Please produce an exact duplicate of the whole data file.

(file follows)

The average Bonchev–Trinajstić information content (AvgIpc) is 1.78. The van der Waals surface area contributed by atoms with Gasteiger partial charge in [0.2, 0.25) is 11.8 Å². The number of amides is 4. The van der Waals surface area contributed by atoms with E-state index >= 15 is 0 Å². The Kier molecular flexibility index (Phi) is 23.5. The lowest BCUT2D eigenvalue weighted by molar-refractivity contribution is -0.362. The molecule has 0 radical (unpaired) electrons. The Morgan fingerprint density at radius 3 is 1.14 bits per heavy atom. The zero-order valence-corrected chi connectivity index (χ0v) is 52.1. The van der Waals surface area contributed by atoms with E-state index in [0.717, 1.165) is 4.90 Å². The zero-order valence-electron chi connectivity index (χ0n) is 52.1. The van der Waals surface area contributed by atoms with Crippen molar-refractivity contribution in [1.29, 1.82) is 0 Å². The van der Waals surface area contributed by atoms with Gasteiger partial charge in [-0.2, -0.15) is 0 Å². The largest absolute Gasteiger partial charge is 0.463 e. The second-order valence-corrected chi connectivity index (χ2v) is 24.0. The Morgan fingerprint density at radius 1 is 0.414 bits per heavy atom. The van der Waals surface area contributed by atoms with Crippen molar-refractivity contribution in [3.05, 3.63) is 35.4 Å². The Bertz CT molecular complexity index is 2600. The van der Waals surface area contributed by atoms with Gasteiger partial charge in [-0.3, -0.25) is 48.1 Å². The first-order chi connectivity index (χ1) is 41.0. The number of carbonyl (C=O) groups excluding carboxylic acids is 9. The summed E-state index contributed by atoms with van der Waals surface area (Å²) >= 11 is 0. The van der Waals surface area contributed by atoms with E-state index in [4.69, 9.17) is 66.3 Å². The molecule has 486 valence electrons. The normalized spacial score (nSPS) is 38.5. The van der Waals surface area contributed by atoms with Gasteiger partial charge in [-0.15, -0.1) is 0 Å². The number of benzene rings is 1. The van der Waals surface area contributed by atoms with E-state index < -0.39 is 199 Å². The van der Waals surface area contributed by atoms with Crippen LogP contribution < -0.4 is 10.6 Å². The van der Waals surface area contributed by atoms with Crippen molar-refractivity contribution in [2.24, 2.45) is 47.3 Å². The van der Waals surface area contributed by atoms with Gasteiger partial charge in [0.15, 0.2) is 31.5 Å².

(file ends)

The average Bonchev–Trinajstić information content (AvgIpc) is 1.78. The van der Waals surface area contributed by atoms with Gasteiger partial charge in [0.2, 0.25) is 11.8 Å². The number of amides is 4. The van der Waals surface area contributed by atoms with E-state index >= 15 is 0 Å². The Kier molecular flexibility index (Phi) is 23.5. The lowest BCUT2D eigenvalue weighted by molar-refractivity contribution is -0.362. The molecule has 0 radical (unpaired) electrons. The Morgan fingerprint density at radius 3 is 1.14 bits per heavy atom. The zero-order valence-corrected chi connectivity index (χ0v) is 52.1. The van der Waals surface area contributed by atoms with E-state index in [0.717, 1.165) is 4.90 Å². The zero-order valence-electron chi connectivity index (χ0n) is 52.1. The van der Waals surface area contributed by atoms with Crippen molar-refractivity contribution in [1.29, 1.82) is 0 Å². The van der Waals surface area contributed by atoms with Gasteiger partial charge in [-0.2, -0.15) is 0 Å². The largest absolute Gasteiger partial charge is 0.463 e. The second-order valence-corrected chi connectivity index (χ2v) is 24.0. The Morgan fingerprint density at radius 1 is 0.414 bits per heavy atom. The van der Waals surface area contributed by atoms with Crippen molar-refractivity contribution in [3.05, 3.63) is 35.4 Å². The Bertz CT molecular complexity index is 2600. The van der Waals surface area contributed by atoms with Gasteiger partial charge in [-0.3, -0.25) is 48.1 Å². The first-order chi connectivity index (χ1) is 41.0. The number of carbonyl (C=O) groups excluding carboxylic acids is 9. The summed E-state index contributed by atoms with van der Waals surface area (Å²) >= 11 is 0. The van der Waals surface area contributed by atoms with E-state index in [4.69, 9.17) is 66.3 Å². The molecule has 486 valence electrons. The normalized spacial score (nSPS) is 38.5. The van der Waals surface area contributed by atoms with Gasteiger partial charge in [-0.15, -0.1) is 0 Å². The number of benzene rings is 1. The van der Waals surface area contributed by atoms with E-state index < -0.39 is 199 Å². The van der Waals surface area contributed by atoms with Crippen LogP contribution < -0.4 is 10.6 Å². The van der Waals surface area contributed by atoms with Crippen molar-refractivity contribution in [2.24, 2.45) is 47.3 Å². The van der Waals surface area contributed by atoms with Gasteiger partial charge in [0.15, 0.2) is 31.5 Å².